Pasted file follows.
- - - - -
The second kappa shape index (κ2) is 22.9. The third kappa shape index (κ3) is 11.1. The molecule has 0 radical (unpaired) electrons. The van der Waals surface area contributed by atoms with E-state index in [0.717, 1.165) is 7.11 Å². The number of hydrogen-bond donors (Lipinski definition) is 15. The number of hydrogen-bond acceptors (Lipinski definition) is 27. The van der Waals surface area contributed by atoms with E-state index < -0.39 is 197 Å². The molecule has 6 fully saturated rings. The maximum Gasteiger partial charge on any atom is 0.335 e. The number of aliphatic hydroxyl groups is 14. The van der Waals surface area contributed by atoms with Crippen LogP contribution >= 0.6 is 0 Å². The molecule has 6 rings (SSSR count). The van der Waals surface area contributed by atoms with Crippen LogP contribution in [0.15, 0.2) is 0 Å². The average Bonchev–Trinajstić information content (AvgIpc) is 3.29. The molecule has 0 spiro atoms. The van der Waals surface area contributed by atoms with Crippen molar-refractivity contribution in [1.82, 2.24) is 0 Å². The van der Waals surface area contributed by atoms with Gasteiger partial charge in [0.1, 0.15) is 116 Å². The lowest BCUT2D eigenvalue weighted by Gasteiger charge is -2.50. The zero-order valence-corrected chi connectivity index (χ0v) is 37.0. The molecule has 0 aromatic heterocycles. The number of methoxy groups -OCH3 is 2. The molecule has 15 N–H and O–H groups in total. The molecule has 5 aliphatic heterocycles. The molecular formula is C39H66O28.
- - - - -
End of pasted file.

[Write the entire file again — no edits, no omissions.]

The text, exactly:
The second kappa shape index (κ2) is 22.9. The third kappa shape index (κ3) is 11.1. The molecule has 0 radical (unpaired) electrons. The van der Waals surface area contributed by atoms with E-state index in [0.717, 1.165) is 7.11 Å². The number of hydrogen-bond donors (Lipinski definition) is 15. The number of hydrogen-bond acceptors (Lipinski definition) is 27. The van der Waals surface area contributed by atoms with E-state index < -0.39 is 197 Å². The molecule has 6 fully saturated rings. The maximum Gasteiger partial charge on any atom is 0.335 e. The number of aliphatic hydroxyl groups is 14. The van der Waals surface area contributed by atoms with Crippen LogP contribution >= 0.6 is 0 Å². The molecule has 6 rings (SSSR count). The van der Waals surface area contributed by atoms with Crippen LogP contribution in [0.15, 0.2) is 0 Å². The average Bonchev–Trinajstić information content (AvgIpc) is 3.29. The molecule has 0 spiro atoms. The van der Waals surface area contributed by atoms with Crippen molar-refractivity contribution in [1.82, 2.24) is 0 Å². The van der Waals surface area contributed by atoms with Gasteiger partial charge in [0.1, 0.15) is 116 Å². The lowest BCUT2D eigenvalue weighted by Gasteiger charge is -2.50. The zero-order valence-corrected chi connectivity index (χ0v) is 37.0. The molecule has 0 aromatic heterocycles. The number of methoxy groups -OCH3 is 2. The molecule has 15 N–H and O–H groups in total. The molecule has 5 aliphatic heterocycles. The molecular formula is C39H66O28.